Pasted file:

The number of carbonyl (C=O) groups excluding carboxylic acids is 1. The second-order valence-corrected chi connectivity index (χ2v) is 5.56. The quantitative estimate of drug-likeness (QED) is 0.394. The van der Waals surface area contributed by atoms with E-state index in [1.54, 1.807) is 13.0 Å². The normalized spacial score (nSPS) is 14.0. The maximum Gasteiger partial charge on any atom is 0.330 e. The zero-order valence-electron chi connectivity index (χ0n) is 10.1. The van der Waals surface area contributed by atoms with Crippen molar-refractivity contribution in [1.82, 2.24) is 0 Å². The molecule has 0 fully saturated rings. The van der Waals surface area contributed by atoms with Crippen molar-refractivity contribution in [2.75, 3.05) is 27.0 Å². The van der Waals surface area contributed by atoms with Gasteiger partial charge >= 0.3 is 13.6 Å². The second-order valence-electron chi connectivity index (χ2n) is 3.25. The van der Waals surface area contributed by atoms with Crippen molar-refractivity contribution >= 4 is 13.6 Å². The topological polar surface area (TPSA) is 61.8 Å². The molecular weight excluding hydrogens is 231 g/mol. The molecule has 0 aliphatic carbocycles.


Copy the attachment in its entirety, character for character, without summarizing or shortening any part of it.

The number of carbonyl (C=O) groups excluding carboxylic acids is 1. The second-order valence-corrected chi connectivity index (χ2v) is 5.56. The quantitative estimate of drug-likeness (QED) is 0.394. The van der Waals surface area contributed by atoms with E-state index in [1.54, 1.807) is 13.0 Å². The normalized spacial score (nSPS) is 14.0. The maximum Gasteiger partial charge on any atom is 0.330 e. The zero-order valence-electron chi connectivity index (χ0n) is 10.1. The van der Waals surface area contributed by atoms with Crippen molar-refractivity contribution in [1.82, 2.24) is 0 Å². The molecule has 0 fully saturated rings. The van der Waals surface area contributed by atoms with Crippen molar-refractivity contribution in [2.75, 3.05) is 27.0 Å². The van der Waals surface area contributed by atoms with Gasteiger partial charge >= 0.3 is 13.6 Å². The second-order valence-electron chi connectivity index (χ2n) is 3.25. The van der Waals surface area contributed by atoms with Crippen molar-refractivity contribution >= 4 is 13.6 Å². The topological polar surface area (TPSA) is 61.8 Å². The molecular weight excluding hydrogens is 231 g/mol. The molecule has 0 aliphatic carbocycles.